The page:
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I am going through some examples in a book I have and I have come to something I've never seen before nor understand:

scanf("%d-%d-%d-%d-%d", &prefix, &group, &publisher, &item, &check_digit);

This code is part of a program that asks the user to enter their ISBN number of a book and later on breaks down the ISBN into Prefix = x, Group = y, etc..

I have NEVER seen the hypens between the %d's. Does anyone see any point in this??


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You really, really, really should check the return value from scanf(): in this case anyhting other than 5, probably, indicates an input error. if (scanf(...) != 5) /* error */; – pmg Dec 13 '11 at 22:28

4 Answers 4

up vote 4 down vote accepted

"Pattern matching". If the input doesn't fit the specified pattern (also called format), it fails. So if you input anything else than INT-INT-INT-INT-INT (where INT is a placeholder for an integer you input), the input would be considered invalid.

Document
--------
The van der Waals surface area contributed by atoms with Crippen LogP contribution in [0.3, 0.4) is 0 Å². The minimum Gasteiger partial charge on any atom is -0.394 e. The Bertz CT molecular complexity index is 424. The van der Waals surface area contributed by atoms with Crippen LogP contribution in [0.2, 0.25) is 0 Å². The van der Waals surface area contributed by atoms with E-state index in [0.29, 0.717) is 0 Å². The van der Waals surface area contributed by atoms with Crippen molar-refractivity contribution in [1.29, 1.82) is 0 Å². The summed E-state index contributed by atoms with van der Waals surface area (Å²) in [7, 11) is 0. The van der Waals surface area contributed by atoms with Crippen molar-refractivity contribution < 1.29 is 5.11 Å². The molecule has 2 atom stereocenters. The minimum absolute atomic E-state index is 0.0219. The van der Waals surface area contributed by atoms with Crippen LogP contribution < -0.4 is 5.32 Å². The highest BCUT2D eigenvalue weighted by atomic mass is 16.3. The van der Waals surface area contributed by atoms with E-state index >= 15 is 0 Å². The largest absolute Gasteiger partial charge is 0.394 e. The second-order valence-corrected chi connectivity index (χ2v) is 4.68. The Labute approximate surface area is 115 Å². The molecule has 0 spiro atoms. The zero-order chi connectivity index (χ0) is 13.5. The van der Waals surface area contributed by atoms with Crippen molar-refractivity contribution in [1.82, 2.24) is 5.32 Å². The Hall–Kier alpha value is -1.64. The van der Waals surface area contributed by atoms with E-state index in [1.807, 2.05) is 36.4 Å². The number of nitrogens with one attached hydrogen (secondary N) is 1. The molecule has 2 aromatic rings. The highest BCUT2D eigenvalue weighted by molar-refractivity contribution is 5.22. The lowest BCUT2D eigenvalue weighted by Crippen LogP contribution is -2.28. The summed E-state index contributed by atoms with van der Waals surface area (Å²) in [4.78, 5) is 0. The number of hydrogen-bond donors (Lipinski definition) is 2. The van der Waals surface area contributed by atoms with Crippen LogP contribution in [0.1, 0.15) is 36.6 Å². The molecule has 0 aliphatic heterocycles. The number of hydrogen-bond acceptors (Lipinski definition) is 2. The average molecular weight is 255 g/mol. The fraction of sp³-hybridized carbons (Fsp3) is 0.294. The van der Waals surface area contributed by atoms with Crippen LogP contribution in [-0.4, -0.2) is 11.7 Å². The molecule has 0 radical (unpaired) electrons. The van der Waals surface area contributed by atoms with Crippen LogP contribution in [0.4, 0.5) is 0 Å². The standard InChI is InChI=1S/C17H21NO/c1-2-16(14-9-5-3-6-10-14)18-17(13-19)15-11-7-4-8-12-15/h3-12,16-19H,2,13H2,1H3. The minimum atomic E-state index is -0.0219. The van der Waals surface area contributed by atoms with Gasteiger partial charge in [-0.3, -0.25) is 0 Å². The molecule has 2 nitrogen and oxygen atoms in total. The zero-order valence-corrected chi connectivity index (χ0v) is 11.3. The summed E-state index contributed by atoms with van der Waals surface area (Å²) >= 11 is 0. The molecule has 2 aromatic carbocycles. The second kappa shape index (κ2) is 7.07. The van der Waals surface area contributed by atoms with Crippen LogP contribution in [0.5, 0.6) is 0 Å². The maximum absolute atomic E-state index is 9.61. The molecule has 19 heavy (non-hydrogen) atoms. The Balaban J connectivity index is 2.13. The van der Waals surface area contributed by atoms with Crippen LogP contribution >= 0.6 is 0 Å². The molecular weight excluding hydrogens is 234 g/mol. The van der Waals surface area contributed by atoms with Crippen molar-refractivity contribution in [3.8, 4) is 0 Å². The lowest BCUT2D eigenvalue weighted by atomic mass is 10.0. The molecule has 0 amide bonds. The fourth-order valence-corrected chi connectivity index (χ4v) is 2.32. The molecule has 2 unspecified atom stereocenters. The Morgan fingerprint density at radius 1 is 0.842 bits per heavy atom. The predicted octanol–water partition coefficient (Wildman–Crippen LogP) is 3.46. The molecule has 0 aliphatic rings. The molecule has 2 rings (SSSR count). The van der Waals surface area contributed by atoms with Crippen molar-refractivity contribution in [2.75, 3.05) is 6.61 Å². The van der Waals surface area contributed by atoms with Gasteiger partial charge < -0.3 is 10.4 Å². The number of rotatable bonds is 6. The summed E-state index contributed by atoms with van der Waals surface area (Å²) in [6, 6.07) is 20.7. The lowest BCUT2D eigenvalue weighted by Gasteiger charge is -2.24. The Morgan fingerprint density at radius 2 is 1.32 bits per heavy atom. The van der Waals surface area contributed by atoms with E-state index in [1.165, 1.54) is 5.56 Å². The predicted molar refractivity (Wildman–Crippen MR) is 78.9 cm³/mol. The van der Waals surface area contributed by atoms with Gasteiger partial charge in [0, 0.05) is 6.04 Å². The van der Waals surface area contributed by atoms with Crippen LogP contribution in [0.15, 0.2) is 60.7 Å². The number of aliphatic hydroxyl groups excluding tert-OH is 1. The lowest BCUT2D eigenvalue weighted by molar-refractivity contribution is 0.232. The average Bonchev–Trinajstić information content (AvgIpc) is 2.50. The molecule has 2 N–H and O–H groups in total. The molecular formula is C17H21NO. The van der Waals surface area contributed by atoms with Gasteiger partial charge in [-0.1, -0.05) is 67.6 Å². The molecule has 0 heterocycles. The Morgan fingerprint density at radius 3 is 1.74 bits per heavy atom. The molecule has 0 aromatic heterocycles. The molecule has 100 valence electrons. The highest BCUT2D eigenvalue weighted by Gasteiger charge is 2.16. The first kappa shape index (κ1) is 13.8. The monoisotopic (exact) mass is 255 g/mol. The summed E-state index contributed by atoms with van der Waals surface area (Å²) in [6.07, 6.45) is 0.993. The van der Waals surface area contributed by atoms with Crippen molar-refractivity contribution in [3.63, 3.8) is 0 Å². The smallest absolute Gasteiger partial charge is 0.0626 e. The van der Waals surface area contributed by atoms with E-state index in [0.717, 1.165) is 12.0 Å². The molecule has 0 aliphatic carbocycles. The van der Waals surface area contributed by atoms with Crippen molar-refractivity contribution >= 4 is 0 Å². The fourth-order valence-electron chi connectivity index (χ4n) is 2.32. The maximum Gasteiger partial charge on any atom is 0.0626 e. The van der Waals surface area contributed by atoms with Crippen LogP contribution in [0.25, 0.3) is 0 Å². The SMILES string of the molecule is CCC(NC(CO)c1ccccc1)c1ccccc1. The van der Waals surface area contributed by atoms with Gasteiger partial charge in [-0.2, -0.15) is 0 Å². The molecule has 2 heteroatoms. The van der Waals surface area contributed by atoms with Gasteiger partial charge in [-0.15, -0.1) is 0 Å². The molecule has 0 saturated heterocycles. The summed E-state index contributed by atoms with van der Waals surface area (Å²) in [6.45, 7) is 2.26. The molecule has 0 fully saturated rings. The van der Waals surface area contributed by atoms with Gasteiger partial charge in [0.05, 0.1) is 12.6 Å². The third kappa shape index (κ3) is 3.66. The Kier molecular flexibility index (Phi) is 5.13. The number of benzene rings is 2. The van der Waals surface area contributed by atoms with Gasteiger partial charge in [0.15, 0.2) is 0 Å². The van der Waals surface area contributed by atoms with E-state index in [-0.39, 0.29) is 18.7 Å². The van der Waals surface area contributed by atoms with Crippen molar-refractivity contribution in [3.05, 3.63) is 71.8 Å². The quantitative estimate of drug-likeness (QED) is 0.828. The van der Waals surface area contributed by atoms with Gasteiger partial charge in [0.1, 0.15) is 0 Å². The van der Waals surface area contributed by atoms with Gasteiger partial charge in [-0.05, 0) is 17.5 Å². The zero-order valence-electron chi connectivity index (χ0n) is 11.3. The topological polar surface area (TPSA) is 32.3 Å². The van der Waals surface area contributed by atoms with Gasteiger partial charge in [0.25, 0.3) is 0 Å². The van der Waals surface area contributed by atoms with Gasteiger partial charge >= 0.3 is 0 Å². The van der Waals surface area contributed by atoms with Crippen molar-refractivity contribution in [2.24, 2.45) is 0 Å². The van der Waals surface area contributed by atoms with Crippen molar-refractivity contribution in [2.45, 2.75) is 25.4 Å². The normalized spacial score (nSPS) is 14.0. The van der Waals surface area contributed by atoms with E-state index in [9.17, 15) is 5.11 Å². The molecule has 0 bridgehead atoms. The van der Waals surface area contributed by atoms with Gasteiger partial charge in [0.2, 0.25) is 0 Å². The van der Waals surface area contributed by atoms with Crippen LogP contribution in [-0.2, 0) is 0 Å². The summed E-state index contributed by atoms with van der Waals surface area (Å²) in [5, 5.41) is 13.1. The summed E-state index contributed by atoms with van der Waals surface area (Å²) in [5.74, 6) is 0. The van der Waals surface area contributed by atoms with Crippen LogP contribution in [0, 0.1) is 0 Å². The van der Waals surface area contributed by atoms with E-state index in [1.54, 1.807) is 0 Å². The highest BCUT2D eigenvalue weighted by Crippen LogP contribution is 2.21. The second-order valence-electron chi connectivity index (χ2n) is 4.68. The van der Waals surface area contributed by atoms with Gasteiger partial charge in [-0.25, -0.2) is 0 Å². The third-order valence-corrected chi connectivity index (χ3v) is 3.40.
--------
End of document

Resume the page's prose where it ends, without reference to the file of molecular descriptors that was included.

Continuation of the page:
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scanf takes a format string, so it's about what input it expects to see for input. The hyphens are for actual hyphens in the input. 1-2-3-4-5-6 would be valid input for this call, and give you prefix=1, group=2, etc.

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It parses 5 numbers (matched by %d) with a dash between each two (the -). Each number is saved to a variable passed in as argument. See the manual for scanf and printf under Conversions.

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The represent the actual parts of the string to be scanned.

For example your "%d-%d-%d-%d-%d" would work with something like "10-56-666-1-90".

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